22-year-old Mason grad's 90 second heart scan invention awaiting FDA approval
MASON, Ohio (WKRC) - The next big medical breakthrough could be the creation of a Mason man who dropped out of college to start a business.
The newly invented device can detect heart problems in less than two minutes.
Genetesis is a medical device company whose co-founder is just 22-years-old. The company closed its most recent funding stage with $7.5 million in financing with investors like billionaire venture capitalist Marc Cuban and the local firm of Cincy Tech.
Genetesis uses biomagnetic imaging to scan the heart according to co-founder Peeyush Shrivastava.
“Instead of emitting a magnetic field to evaluate the structure of the heart we measure the field naturally generated by the heart to rapidly ruled out coronary artery disease in patients with chest pain,” said Shrivastava.
The device has already gone through a clinical trial with 104 patients at St. John Hospital in Detroit, MI. Now Genetesis is awaiting approval from the Food and Drug Administration to be labeled a class two medical device.
“I was working in the lab and doing a lot of work with isolated heart cells and measure electric currents through those cells,” said Shrivastava. “I realized there was a gap between how we were working in the lab versus how we were treating patients at the clinic. We wanted to create a company that bridged that cap and that’s what Genetesis ended up becoming.”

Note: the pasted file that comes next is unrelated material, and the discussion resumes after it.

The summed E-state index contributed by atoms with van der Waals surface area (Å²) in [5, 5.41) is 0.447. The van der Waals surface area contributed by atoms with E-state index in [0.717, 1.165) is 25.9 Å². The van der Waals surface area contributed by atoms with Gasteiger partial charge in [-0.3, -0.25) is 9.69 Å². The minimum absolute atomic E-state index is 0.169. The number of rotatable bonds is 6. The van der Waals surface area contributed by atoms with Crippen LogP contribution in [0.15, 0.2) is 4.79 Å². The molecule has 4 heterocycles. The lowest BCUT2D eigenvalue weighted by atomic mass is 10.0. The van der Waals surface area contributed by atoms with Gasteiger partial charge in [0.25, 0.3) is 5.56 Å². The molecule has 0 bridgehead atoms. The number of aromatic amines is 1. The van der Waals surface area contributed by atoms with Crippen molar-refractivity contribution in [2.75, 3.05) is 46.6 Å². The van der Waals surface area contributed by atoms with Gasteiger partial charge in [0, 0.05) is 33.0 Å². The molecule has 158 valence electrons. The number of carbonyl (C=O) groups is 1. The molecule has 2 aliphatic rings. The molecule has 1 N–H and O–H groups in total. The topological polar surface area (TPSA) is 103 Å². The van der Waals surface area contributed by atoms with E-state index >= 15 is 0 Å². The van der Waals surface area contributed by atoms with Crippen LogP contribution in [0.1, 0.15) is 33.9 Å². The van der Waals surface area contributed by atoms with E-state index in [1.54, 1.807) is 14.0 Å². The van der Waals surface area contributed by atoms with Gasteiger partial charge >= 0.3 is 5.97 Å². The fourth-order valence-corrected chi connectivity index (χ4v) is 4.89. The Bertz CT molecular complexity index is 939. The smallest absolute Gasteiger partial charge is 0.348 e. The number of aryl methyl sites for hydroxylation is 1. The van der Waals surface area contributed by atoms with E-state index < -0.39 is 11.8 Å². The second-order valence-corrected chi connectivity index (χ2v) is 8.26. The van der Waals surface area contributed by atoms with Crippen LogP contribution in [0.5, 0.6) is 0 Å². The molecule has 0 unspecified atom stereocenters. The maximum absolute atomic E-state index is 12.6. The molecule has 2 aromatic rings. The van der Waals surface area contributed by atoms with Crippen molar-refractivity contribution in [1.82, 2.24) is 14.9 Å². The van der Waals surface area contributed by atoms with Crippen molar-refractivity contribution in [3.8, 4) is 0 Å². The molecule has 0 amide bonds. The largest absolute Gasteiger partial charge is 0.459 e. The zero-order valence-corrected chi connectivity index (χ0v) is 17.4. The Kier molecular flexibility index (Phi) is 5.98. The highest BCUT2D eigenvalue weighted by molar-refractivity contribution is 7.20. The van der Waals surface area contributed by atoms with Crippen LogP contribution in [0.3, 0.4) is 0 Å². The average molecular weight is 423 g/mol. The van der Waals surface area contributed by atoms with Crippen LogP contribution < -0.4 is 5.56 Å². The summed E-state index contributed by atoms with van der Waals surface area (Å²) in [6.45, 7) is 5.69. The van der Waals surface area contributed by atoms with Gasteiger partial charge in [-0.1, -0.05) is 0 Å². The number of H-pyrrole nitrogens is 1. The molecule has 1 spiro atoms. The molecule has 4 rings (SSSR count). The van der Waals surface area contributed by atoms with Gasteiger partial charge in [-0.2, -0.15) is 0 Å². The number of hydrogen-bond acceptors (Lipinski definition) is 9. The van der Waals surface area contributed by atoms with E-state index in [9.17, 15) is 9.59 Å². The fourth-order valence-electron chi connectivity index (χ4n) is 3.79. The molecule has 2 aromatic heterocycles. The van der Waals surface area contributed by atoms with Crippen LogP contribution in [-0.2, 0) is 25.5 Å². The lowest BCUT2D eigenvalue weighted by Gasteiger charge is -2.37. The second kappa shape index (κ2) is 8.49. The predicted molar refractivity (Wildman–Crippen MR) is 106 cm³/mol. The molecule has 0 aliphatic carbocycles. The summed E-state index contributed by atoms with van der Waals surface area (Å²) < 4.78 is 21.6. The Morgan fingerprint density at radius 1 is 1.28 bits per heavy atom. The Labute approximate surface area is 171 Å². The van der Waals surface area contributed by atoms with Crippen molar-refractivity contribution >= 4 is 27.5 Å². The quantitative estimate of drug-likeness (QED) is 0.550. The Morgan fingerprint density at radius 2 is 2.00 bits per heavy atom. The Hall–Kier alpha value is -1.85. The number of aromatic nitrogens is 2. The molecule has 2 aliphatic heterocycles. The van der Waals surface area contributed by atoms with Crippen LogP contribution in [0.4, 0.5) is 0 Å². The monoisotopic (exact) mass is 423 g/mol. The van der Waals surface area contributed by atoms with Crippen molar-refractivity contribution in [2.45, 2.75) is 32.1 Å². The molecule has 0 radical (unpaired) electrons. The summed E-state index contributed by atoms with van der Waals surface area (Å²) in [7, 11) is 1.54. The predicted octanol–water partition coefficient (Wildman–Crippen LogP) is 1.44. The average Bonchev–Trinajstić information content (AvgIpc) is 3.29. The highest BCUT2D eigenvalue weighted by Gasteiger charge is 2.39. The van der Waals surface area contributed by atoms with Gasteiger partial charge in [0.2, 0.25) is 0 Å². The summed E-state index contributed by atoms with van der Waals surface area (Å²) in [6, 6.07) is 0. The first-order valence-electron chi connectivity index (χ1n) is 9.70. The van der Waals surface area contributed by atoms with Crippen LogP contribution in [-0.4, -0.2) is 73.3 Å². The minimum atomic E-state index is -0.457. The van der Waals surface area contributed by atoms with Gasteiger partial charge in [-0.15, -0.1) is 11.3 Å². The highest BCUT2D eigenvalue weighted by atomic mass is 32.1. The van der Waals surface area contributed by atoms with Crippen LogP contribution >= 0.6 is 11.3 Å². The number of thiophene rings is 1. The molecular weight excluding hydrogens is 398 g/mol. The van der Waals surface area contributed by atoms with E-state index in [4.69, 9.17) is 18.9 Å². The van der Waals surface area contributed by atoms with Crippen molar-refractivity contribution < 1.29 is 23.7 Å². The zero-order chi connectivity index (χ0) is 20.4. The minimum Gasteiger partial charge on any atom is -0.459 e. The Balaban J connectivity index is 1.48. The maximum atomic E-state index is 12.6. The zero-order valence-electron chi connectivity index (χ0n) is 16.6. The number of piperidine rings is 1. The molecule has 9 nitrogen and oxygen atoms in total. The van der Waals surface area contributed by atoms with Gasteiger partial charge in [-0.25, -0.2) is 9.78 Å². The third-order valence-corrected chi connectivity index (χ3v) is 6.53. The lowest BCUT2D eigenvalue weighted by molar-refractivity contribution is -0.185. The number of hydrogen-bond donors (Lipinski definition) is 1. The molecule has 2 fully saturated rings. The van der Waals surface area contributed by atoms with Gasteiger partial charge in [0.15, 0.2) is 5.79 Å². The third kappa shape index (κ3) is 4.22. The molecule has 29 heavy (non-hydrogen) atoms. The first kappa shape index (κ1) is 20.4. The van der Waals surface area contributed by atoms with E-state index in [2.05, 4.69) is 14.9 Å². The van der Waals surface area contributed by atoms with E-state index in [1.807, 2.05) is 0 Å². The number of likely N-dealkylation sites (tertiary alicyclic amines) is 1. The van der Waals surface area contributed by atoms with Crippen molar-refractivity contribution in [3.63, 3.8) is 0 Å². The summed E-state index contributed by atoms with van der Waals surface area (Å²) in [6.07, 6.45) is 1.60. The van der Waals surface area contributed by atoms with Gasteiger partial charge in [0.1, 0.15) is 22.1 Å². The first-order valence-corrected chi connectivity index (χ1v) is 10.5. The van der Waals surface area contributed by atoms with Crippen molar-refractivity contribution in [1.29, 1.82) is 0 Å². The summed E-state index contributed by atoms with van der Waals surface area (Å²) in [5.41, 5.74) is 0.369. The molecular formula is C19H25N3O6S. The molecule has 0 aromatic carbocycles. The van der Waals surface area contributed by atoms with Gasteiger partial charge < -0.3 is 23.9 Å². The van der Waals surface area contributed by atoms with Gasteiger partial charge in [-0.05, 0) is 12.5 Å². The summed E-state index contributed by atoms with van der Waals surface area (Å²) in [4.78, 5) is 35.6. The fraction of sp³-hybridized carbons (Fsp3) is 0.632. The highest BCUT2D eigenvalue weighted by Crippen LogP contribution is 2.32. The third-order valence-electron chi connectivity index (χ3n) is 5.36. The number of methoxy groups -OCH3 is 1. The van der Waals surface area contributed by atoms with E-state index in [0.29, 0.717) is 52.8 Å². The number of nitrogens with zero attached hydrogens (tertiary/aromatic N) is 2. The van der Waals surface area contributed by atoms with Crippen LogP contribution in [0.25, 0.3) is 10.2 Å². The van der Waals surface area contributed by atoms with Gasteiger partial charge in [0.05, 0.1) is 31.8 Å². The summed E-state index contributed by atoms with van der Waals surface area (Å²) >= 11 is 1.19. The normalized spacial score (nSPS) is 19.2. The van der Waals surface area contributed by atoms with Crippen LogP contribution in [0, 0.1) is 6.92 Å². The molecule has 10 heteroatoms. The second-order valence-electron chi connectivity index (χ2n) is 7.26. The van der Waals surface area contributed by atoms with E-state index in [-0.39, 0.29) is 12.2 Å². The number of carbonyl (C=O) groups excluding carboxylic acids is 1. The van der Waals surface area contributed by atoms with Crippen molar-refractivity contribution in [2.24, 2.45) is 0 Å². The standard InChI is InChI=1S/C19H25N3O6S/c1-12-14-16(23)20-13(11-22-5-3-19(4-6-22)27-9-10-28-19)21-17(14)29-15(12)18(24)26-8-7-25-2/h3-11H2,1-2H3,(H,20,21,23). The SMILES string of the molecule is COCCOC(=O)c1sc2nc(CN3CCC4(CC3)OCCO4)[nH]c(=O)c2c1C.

Surrounded in the company by some of his high school classmates and his dad, Shrivastava is teaming up with some big investors to make the distribution of the device happen.
“If we can radically change cardiac care that’s a big thing,” said Cincy Tech CEO Mike Vernerable.
For Vernerable, just thinking about the time, money and stress a scan like this could save a patient is the key in backing a company like Genetesis.
Shrivastava approached the start up support company when he was just 19-years-old according to Cincy Tech Director of Life Science John Rice.
“The impact they can have is pretty profound,” said Rice. “The ability to greatly speed up the process to determine whether you’re having a heart attack or not is importantly clinically but it’s also important from an economical point of view because it’s a less expensive and more rapid way to get information and make decisions about patients to help more quickly.”
Shrivastava hopes to gain FDA approval this year and have the device in emergency rooms in the next five years.